Star Trek
Engines of Destiny

Author: Gene DeWeese
Pocket Books
RRP 6.99, US $7.99, Cdn $11.99
ISBN 0 671 03702 1
Available 04 April 2005

In 2370, Captain Scott hatches an audacious plan to travel back to 2293 and rescue Captain Kirk from his apparent death on board the
Enterprise B without damaging the timeline. However, the plan does not go as expected. Though Kirk is rescued, he, Scotty and the crew of the Enterprise D find themselves in an altered past in which the Earth has been assimilated by the Borg...

It has to be said that there aren't many original ideas in this book. As the synopsis suggests, this is pretty much Relics (the Next Generation episode in which Scotty is found in a transporter's pattern buffer after 75 years in stasis) meets Generations (the movie in which Kirk is apparently killed but is then resurrected 78 years later), The Return (the book in which Kirk is resurrected - again - meets the entire Next Generation crew and battles the Borg) and First Contact (the movie in which the Borg travel back in time to assimilate the Earth).

Yet Scotty's rescue attempt is an irresistible notion, even though we know that, in terms of series continuity, it is doomed to failure and that, this being a time-travel story, the characters are unlikely the retain any memories of the strange events that unfold. And the Borg are always welcome as far as I am concerned.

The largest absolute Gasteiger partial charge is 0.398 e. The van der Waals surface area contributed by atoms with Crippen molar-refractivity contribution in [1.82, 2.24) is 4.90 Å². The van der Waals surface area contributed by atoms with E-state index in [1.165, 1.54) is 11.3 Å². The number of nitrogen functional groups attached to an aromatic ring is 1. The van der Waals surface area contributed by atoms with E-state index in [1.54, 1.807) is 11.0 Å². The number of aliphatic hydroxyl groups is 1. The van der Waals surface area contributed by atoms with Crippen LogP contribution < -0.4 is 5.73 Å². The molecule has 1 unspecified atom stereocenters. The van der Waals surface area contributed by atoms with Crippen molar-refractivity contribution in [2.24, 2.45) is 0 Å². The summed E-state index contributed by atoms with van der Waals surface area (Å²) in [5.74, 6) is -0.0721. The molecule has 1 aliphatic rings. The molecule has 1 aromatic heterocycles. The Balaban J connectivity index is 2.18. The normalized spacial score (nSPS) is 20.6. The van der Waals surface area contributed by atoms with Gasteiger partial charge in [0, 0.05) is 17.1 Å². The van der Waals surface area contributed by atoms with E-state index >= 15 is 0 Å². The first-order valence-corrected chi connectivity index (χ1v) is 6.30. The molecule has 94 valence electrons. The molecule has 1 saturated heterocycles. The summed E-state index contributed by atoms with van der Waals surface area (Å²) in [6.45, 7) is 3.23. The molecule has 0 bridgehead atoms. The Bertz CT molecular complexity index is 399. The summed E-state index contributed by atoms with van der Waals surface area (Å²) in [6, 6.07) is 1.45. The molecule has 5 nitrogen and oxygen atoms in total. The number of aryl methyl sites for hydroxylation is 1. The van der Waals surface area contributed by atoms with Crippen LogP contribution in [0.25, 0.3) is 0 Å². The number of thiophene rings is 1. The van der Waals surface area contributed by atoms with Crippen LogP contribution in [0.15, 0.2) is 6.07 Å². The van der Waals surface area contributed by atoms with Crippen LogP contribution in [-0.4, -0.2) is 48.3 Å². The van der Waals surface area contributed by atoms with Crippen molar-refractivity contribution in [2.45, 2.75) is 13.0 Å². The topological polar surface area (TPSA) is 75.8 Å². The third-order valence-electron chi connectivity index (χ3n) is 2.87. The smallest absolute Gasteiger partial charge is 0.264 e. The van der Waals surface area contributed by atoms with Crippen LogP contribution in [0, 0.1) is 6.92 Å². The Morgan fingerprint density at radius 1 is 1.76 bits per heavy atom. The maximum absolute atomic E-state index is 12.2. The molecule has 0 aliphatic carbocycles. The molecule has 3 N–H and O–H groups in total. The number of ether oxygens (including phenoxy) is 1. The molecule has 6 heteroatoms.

To his credit, the author compensates for a particular shortcoming of Generations by injecting some friction between the strait-laced Picard and the reputed loose cannon that is Kirk. He also explains how the Borg Queen "survived" the events of The Best of Both Worlds and First Contact. However, he hedges his bets when it comes to Scotty's comments regarding Kirk in Relics, which implied that the engineer had forgotten about the events of Generations (which hadn't been filmed at the time): DeWeese suggests that Scott's apparent forgetfulness might be down to disorientation, degradation of his pattern, or a combination of both. In line with Relics, but not with Star Trek: Enterprise, Kirk's legendary command is described as being the first starship Enterprise.

As a result of its place in Trek continuity, there isn't much mystery surrounding the corruption of the timeline. If you are familiar with the films Generations and First Contact, it's not difficult to guess how Scotty's rescue attempt could change not only the future but also the past. However, there is some intrigue surrounding a race that the engineer encounters early on in the book, who at first seem irrelevant to the story. The narrative is constructed so that it could still work if read in context - that is, if a person who had never before seen Generations read this book in between that film's 23rd and 24th-century segments.

This is a most enjoyable romp. It's a little predictable, but as Scotty might say: ye cannae change the laws of Star Trek.

Richard McGinlay

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